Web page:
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If You Have a Criminal Record...
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Being convicted of a crime can hurt your chances of getting into some colleges, finding on-campus housing, and even—in some cases—receiving financial aid.

“A broad array of convictions is viewed as negative factors in the context of admissions decision-making, including drug and alcohol convictions, misdemeanor convictions, and youthful offender adjudications,” according to Reconsidered: The Use of Criminal History Records in College Admissions a 2010 report by the Center for Community Alternatives. Researchers surveyed 273 colleges and found that 64% of them included a question about criminal history on their college applications.

However, having a record doesn’t mean your application automatically goes in the reject pile. It’s more likely that admitting you have a record will result in additional screening, which means you might be asked to explain what happened to an admissions officer. (Not all schools are so nosy: Public universities and community colleges are less likely to ask about your criminal history than private schools.)

“There are a lot of good schools out there that don’t screen,” said Patricia Warth, Co-Director of Justice Strategies at the Center for Community Alternatives, “so don’t let this deter you.” If you do come across a question about your criminal history, she recommends that students be honest and try to convey to the school that “this is something you’ve learned from and that education is a critical part of your ability to move forward in a positive direction.”

Once you’re accepted, there may be additional hurdles: Some colleges may not allow you to live on campus if you have even a misdemeanor. The rules vary depending on the college, so call your prospective school’s housing office to ask about its policy.

While you’re enrolled in college, it’s more important than ever to stick to the straight and narrow because a drug offense can screw up your financial aid.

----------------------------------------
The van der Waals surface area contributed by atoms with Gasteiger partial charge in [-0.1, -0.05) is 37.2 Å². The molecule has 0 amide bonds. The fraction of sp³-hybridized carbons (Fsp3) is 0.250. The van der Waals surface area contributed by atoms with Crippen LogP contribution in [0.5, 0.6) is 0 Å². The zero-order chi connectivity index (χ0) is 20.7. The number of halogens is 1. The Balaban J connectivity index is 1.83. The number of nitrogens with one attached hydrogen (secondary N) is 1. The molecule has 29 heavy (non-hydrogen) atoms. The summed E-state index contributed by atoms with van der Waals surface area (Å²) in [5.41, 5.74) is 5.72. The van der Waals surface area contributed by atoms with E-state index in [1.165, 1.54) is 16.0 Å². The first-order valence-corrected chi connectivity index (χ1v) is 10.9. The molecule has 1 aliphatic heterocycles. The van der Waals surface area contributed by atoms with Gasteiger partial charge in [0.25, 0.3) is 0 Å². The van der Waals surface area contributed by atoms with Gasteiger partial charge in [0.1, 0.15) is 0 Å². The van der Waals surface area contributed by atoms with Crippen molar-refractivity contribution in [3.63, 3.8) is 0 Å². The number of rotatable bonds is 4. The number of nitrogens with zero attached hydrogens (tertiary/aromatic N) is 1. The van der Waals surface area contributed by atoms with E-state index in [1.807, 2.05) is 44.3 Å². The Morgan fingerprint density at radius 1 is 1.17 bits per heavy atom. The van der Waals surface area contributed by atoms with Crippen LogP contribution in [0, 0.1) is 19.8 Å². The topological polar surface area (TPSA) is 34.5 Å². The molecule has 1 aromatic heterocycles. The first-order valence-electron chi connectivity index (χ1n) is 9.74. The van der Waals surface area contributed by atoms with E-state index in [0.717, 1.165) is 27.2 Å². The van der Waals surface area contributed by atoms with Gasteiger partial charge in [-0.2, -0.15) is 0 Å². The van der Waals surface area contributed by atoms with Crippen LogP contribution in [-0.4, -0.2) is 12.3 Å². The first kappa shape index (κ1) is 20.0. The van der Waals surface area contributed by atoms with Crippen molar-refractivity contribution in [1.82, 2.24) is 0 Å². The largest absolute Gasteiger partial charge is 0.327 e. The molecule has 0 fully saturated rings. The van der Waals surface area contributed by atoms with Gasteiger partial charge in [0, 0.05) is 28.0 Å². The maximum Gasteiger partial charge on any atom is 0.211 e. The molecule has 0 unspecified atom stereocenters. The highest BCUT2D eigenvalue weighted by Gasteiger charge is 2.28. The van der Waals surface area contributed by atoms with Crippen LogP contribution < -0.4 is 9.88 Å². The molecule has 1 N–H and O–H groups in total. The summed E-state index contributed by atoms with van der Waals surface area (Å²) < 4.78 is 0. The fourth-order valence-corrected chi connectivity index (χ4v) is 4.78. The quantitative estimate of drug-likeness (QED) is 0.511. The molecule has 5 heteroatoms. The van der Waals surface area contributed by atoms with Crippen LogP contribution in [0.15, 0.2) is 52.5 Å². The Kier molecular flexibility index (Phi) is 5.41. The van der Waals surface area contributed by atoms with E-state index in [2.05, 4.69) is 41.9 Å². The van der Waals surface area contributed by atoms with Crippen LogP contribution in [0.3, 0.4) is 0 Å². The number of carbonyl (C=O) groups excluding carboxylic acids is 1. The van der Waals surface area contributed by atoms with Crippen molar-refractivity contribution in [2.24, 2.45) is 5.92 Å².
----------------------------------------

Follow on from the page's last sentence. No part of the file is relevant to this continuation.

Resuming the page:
Question 23 of the FAFSA (Free Application for Federal Student Aid) asks: “Have you been convicted for the possession or sale of illegal drugs for an offense that occurred while you were receiving federal student aid (grants, loans, and/or work-study)?”

If the answer is yes, your eligibility for financial aid could be suspended. But read the question carefully. “The question is really specific: have you been convicted while receiving financial aid? If you were convicted under any other circumstance, it shouldn’t matter,” says Gabriel Smiley, an educational counselor at OPTIONS.

They’re not asking about drug convictions that happened before you started college or even over the summer when you weren’t taking classes. Any convictions that occurred while you were a juvenile, or that are no longer on your record, don’t count, either.

A drug possession conviction that occurs while you’re receiving financial aid money results in a one-year suspension of your federal loans and grants. However, if you rack up multiple drug convictions for possession or dealing while in college, you may not be able to receive federal financial aid ever again. (If that happens, the only way to regain eligibility is to attend a drug rehab program.)

If you have specific questions about the law, call the Federal Student Aid Information Center at 1-800-4-FED-AID (1-800-433-3243).

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(FCYU-2012-04-20b)

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